Stock futures searched for direction Wednesday morning as investors looked ahead to more corporate earnings results and another batch of inflation data.
Contracts on the S&P 500 were little changed. During Tuesday’s regular session, the blue-chip index rose to a record intraday high before pulling back and ending lower. Each of the Dow and Nasdaq also pulled back, with cyclical areas of the market like airline stocks and financials posting some of the biggest declines. Wednesday morning, Bank of America (BAC) shares dipped after the company became the latest major bank to post mixed second-quarter earnings results, with revenue net of interest expenses dipping 4% over last year and missing estimates amid a decline in interest rates.
Concerns over the pace of the economic recovery were back in focus this week with the release of hotter-than-expected print on consumer price inflation, which registered the fastest annual increase since 2008 and suggested stubbornly high prices could derail the recovery. The 10-year Treasury yield moved higher following the report to break back above 1.4%. Investors are also nervously eyeing the global spread of the Delta variant of the coronavirus.
Analysts have been split over just how transitory inflationary pressures in the market will ultimately end up being, and for how long the Federal Reserve will be able to shrug off rising prices before making a monetary policy move. Bank of America’s Alexander Lin wrote in note to clients that the firm doesn’t believe the consumer price index (CPI) “report changes much for the Fed,” while ING economist James Knightley said the blowout inflation reading “makes it increasingly difficult for the Fed to stick to its position that elevated inflation readings are merely ‘transitory.'”
Others are still firmly in the mindset that price pressures will subside later this year. And to be sure, much of the rise in the June CPI report comprised an increase in used car and truck prices and other categories consistent with an only momentary reopening-fueled surge.
“This inflation is transitory, and it will begin to pull back as we move towards the end of the year,” Brent Schutte, Northwestern Mutual Wealth Management chief investment strategist, told Yahoo Finance. “There are parts of the economy that were impacted by COVID; those supply chains are still impacted. And that’s what driving up the prices of certain aspects of the inflation equation.”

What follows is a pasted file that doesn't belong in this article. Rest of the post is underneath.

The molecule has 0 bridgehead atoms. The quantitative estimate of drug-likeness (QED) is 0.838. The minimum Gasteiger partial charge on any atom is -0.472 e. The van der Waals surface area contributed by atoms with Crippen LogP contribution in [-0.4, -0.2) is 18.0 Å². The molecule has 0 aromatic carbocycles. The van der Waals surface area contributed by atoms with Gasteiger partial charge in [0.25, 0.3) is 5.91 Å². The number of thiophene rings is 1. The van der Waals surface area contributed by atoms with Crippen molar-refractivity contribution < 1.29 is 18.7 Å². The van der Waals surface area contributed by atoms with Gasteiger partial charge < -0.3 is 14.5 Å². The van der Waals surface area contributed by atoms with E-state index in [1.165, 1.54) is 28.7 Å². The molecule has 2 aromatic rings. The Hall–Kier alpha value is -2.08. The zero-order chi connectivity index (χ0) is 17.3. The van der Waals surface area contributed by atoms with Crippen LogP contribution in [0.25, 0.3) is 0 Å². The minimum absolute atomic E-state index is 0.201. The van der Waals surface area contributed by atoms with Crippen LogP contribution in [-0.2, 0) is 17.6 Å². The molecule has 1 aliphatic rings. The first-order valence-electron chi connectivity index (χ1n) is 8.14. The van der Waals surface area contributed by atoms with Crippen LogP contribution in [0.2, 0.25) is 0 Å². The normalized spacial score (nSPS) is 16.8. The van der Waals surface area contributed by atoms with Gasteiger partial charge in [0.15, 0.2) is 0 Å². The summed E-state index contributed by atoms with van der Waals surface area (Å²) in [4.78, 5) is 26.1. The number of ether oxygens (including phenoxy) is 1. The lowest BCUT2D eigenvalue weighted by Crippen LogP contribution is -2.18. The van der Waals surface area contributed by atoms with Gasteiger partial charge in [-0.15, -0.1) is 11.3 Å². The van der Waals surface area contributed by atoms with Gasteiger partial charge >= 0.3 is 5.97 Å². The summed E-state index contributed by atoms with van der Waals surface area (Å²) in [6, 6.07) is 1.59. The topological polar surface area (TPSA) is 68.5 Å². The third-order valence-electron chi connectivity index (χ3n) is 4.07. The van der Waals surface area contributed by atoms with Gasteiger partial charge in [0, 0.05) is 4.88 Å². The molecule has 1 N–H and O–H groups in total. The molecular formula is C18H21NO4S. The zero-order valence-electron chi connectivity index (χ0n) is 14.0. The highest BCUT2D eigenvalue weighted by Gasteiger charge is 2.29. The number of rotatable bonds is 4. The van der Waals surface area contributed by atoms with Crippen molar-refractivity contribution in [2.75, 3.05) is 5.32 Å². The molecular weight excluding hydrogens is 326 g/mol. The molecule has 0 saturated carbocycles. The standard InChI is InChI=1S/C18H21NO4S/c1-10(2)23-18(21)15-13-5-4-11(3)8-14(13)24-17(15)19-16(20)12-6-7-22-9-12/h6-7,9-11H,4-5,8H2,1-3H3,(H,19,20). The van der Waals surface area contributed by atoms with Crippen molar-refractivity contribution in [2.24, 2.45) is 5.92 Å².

Investors are set to get an update on inflationary pressure further up the supply chain in the Bureau of Labor Statistics’ producer price index (PPI) on Wednesday. Consensus economists are looking for the broadest measure of producer prices to have climbed by 6.7% in June over last year, marking the fastest. pace on record in data spanning back to 2010.
7:13 a.m. ET: Mortgage applications jumped by the most since January last week as rates fell
Mortgage application volume increased by the most since January last week as an at least momentary dip in interest rates attracted buying and refinancing activity in the housing market.
The Mortgage Bankers Association’s weekly mortgage index rose 16% week-on-week during the period ended July 9. Refinances rose by 20% over last week, but were still 29% lower compared to the comparable week in 2020. Purchases were up 8% on the week, including a seasonal adjustment for the Fourth of July holiday. On an unadjusted basis, purchases were down 13% week-on-week and were down 29% over last year.
“Overall applications climbed last week, driven heavily by increased refinancing as rates dipped again. Treasury yields have trended lower over the past month as investors remained concerned about the COVID-19 variant and slowing economic growth,” Joel Kan, MBA’s associate vice president of economic and industry forecasting, said in a press statement. “Mortgage rates fell for the second consecutive week as a result, with the 30-year fixed rate hitting 3.09%, its lowest level since February 2021.
7:07 a.m. ET Wednesday: Stocks trade mixed ahead of more earnings, inflation data
Here’s where markets were trading Wednesday morning:
S&P 500 futures (ES=F): 4,364.00, +2.75 points (+0.06%)
Dow futures (YM=F): 34,770.00, -6 points (-0.02%)
Nasdaq futures (NQ=F): 14,913.75, +0.33 points (+0.33%)
Crude (CL=F): -$0.65 (-0.65%) to $74.76 a barrel
Gold (GC=F): +$6.40 (+0.35%) to $1,816.30 per ounce
10-year Treasury (^TNX): -1.7 bps to yield 1.398%
6:05 p.m. ET Tuesday: Stock futures hug the flat line
Here’s where markets were trading Tuesday evening
S&P 500 futures (ES=F): 4,359.75, -1.5 points (-0.03%)
Dow futures (YM=F): 34,778.00, +2 points (+0.01%)
Nasdaq futures (NQ=F): 14,864.75, -0.25 points (roughly unchanged)
Emily McCormick is a reporter for Yahoo Finance. Follow her on Twitter: @emily_mcck